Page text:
Feds Shell Out $300K to Study More Comfy Office Chairs

Brittany M. Hughes | September 25, 2015

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Office Depot might have some competition.

The federal government must be pretty concerned about all your aches and pains, since they kindly just handed $300,000 in taxpayer dollars to Rutgers University to research and develop a more comfortable office chair...while also somehow improving gender diversity. Apparently, sitting for a long time has “become a significant public health problem” – but never fear! Uncle Sam is here to help.

Here’s the (fairly scientific) summary of the project from the grant description itself (via the National Science Foundation):

Computers and Internet use have dramatically transformed our life style and exposed us to many significant occupational health hazards including neck and shoulder pains and low back pain associated with long-time sitting. These hazards have become a significant public health problem both in the US and the rest of the world. Although many lifestyle-related risk factors have been identified, effective monitoring and management is lacking to prevent the occurrence of these diseases in long term. The aim of this project, in partnership with Liberty Mutual Research Institute for Safety, is develop a first smart active chair to prevent injuries and improve office safety.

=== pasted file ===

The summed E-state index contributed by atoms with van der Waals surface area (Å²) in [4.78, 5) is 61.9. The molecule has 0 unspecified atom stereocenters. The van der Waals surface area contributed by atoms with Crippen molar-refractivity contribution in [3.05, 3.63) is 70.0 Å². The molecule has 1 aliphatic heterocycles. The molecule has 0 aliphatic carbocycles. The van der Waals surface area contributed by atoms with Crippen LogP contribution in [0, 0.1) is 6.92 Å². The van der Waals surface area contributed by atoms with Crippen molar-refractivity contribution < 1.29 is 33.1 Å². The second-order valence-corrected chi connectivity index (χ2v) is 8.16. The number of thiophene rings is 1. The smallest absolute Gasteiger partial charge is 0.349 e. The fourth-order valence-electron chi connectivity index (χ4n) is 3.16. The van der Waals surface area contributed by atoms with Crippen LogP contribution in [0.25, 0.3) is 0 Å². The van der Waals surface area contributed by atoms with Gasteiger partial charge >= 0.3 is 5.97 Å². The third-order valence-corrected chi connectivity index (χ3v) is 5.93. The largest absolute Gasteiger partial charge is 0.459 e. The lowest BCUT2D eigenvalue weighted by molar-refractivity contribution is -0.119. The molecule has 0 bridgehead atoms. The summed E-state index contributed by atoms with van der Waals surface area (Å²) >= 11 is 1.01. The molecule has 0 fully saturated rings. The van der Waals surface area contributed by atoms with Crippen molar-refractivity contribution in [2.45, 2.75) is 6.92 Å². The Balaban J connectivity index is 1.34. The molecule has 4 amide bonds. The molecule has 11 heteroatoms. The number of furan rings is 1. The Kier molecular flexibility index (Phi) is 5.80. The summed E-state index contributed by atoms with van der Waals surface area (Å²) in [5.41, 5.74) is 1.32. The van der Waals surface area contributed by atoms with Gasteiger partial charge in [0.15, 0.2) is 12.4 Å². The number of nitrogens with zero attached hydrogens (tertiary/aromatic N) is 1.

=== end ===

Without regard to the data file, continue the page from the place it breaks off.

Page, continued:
The intellectual merit of this proposed exploratory research is that our research leads to a new paradigm of proactive preventing unhealthy lifestyle based on multimodal sensing research and technology. The investigators develop a novel method to predict neck, back and shoulder joint loading and muscle forces in real-time and to develop a personalized and real-time intervention system to automatically reconfigure the workstation and chair to reduce the injury/disorder risk.

The broader impact is that our project achieves substantial reduction in office-related health disorders, such as lower back pain, promoting improved lifestyle quality in the office and in our homes. The proposed research results in a unique and diverse generation of undergraduate and graduate researchers capable to address this new class of multidisciplinary problems and encourages active participation of women and underrepresented.


Well, we’re paying for it. Anyone think we’ll get a discount?